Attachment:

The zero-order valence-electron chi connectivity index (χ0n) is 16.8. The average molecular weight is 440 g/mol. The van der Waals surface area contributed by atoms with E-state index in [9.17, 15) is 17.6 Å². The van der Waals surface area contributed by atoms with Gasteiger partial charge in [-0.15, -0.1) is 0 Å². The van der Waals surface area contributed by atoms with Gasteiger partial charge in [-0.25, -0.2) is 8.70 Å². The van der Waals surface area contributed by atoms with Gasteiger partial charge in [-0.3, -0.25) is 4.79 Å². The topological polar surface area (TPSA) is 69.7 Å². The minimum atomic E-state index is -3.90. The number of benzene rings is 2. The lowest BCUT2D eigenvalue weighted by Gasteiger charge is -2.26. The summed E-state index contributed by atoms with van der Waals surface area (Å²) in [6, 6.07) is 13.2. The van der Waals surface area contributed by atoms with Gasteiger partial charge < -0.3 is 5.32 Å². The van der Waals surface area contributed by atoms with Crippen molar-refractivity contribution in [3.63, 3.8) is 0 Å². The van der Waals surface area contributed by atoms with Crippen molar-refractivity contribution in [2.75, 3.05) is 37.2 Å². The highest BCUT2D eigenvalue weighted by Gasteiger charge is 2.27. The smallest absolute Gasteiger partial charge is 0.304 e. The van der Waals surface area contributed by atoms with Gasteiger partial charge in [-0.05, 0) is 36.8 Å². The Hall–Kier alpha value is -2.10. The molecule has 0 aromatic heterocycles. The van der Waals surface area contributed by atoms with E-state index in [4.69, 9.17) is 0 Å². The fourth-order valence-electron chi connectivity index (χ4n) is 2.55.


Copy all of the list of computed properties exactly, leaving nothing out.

The zero-order valence-electron chi connectivity index (χ0n) is 16.8. The average molecular weight is 440 g/mol. The van der Waals surface area contributed by atoms with E-state index in [9.17, 15) is 17.6 Å². The van der Waals surface area contributed by atoms with Gasteiger partial charge in [-0.15, -0.1) is 0 Å². The van der Waals surface area contributed by atoms with Gasteiger partial charge in [-0.25, -0.2) is 8.70 Å². The van der Waals surface area contributed by atoms with Gasteiger partial charge in [-0.3, -0.25) is 4.79 Å². The topological polar surface area (TPSA) is 69.7 Å². The minimum atomic E-state index is -3.90. The number of benzene rings is 2. The lowest BCUT2D eigenvalue weighted by Gasteiger charge is -2.26. The summed E-state index contributed by atoms with van der Waals surface area (Å²) in [6, 6.07) is 13.2. The van der Waals surface area contributed by atoms with Gasteiger partial charge < -0.3 is 5.32 Å². The van der Waals surface area contributed by atoms with Crippen molar-refractivity contribution in [3.63, 3.8) is 0 Å². The van der Waals surface area contributed by atoms with Crippen molar-refractivity contribution in [2.75, 3.05) is 37.2 Å². The highest BCUT2D eigenvalue weighted by Gasteiger charge is 2.27. The smallest absolute Gasteiger partial charge is 0.304 e. The van der Waals surface area contributed by atoms with Gasteiger partial charge in [-0.05, 0) is 36.8 Å². The Hall–Kier alpha value is -2.10. The molecule has 0 aromatic heterocycles. The van der Waals surface area contributed by atoms with E-state index in [4.69, 9.17) is 0 Å². The fourth-order valence-electron chi connectivity index (χ4n) is 2.55.